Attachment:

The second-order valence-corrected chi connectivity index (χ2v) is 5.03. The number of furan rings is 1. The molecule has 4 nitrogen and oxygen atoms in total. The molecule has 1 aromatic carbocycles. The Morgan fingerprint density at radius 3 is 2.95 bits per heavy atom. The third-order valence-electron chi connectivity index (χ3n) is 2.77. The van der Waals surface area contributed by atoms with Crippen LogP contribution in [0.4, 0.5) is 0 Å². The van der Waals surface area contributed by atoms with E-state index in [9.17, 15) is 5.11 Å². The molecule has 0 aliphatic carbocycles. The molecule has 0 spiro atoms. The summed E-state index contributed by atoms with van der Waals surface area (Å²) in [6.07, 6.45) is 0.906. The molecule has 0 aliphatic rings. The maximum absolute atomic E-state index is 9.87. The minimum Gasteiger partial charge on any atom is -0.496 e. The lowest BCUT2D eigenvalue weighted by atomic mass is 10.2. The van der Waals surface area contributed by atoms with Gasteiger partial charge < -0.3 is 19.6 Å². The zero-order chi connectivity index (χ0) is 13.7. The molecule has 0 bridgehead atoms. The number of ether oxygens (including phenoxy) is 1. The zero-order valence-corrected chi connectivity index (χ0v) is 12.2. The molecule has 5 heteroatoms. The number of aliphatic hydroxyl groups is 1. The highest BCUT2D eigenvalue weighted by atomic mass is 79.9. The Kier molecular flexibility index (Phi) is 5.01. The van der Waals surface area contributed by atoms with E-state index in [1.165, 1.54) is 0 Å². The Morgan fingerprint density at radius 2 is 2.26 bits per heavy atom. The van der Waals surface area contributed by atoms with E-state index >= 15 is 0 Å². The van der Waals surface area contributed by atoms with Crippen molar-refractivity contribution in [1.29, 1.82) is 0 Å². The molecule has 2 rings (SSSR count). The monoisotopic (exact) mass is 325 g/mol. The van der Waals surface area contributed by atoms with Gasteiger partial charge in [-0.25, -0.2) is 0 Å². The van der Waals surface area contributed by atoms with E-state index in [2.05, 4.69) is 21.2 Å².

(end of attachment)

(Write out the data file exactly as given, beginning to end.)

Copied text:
The second-order valence-corrected chi connectivity index (χ2v) is 5.03. The number of furan rings is 1. The molecule has 4 nitrogen and oxygen atoms in total. The molecule has 1 aromatic carbocycles. The Morgan fingerprint density at radius 3 is 2.95 bits per heavy atom. The third-order valence-electron chi connectivity index (χ3n) is 2.77. The van der Waals surface area contributed by atoms with Crippen LogP contribution in [0.4, 0.5) is 0 Å². The van der Waals surface area contributed by atoms with E-state index in [9.17, 15) is 5.11 Å². The molecule has 0 aliphatic carbocycles. The molecule has 0 spiro atoms. The summed E-state index contributed by atoms with van der Waals surface area (Å²) in [6.07, 6.45) is 0.906. The molecule has 0 aliphatic rings. The maximum absolute atomic E-state index is 9.87. The minimum Gasteiger partial charge on any atom is -0.496 e. The lowest BCUT2D eigenvalue weighted by atomic mass is 10.2. The van der Waals surface area contributed by atoms with Gasteiger partial charge < -0.3 is 19.6 Å². The zero-order chi connectivity index (χ0) is 13.7. The molecule has 0 bridgehead atoms. The number of ether oxygens (including phenoxy) is 1. The zero-order valence-corrected chi connectivity index (χ0v) is 12.2. The molecule has 5 heteroatoms. The number of aliphatic hydroxyl groups is 1. The highest BCUT2D eigenvalue weighted by atomic mass is 79.9. The Kier molecular flexibility index (Phi) is 5.01. The van der Waals surface area contributed by atoms with E-state index in [1.165, 1.54) is 0 Å². The Morgan fingerprint density at radius 2 is 2.26 bits per heavy atom. The van der Waals surface area contributed by atoms with E-state index >= 15 is 0 Å². The van der Waals surface area contributed by atoms with Crippen molar-refractivity contribution in [1.29, 1.82) is 0 Å². The molecule has 2 rings (SSSR count). The monoisotopic (exact) mass is 325 g/mol. The van der Waals surface area contributed by atoms with Gasteiger partial charge in [-0.25, -0.2) is 0 Å². The van der Waals surface area contributed by atoms with E-state index in [2.05, 4.69) is 21.2 Å².